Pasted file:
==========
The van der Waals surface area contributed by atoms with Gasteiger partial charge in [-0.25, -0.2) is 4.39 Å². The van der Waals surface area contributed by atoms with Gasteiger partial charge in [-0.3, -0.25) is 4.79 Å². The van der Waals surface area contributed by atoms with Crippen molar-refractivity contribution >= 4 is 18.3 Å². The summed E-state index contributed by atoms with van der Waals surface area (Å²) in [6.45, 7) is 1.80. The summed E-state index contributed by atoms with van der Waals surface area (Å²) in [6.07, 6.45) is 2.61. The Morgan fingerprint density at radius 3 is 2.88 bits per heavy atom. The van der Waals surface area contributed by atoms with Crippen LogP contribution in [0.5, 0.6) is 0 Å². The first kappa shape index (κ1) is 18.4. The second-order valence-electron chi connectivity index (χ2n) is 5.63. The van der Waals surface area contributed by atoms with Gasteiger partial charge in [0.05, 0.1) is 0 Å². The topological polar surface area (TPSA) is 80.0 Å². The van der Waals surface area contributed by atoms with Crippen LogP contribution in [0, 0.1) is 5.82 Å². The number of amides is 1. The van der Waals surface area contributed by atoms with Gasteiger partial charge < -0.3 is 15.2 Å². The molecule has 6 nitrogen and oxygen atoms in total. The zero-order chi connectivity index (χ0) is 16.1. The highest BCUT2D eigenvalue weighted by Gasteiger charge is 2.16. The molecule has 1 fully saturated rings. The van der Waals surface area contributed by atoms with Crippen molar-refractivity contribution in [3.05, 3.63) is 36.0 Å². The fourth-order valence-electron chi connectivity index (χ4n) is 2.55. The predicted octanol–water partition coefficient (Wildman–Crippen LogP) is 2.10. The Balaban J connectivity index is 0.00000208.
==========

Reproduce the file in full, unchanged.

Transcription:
The van der Waals surface area contributed by atoms with Gasteiger partial charge in [-0.25, -0.2) is 4.39 Å². The van der Waals surface area contributed by atoms with Gasteiger partial charge in [-0.3, -0.25) is 4.79 Å². The van der Waals surface area contributed by atoms with Crippen molar-refractivity contribution >= 4 is 18.3 Å². The summed E-state index contributed by atoms with van der Waals surface area (Å²) in [6.45, 7) is 1.80. The summed E-state index contributed by atoms with van der Waals surface area (Å²) in [6.07, 6.45) is 2.61. The Morgan fingerprint density at radius 3 is 2.88 bits per heavy atom. The van der Waals surface area contributed by atoms with Crippen LogP contribution in [0.5, 0.6) is 0 Å². The first kappa shape index (κ1) is 18.4. The second-order valence-electron chi connectivity index (χ2n) is 5.63. The van der Waals surface area contributed by atoms with Gasteiger partial charge in [0.05, 0.1) is 0 Å². The topological polar surface area (TPSA) is 80.0 Å². The van der Waals surface area contributed by atoms with Crippen LogP contribution in [0, 0.1) is 5.82 Å². The number of amides is 1. The van der Waals surface area contributed by atoms with Gasteiger partial charge < -0.3 is 15.2 Å². The molecule has 6 nitrogen and oxygen atoms in total. The zero-order chi connectivity index (χ0) is 16.1. The highest BCUT2D eigenvalue weighted by Gasteiger charge is 2.16. The molecule has 1 fully saturated rings. The van der Waals surface area contributed by atoms with Crippen molar-refractivity contribution in [3.05, 3.63) is 36.0 Å². The fourth-order valence-electron chi connectivity index (χ4n) is 2.55. The predicted octanol–water partition coefficient (Wildman–Crippen LogP) is 2.10. The Balaban J connectivity index is 0.00000208.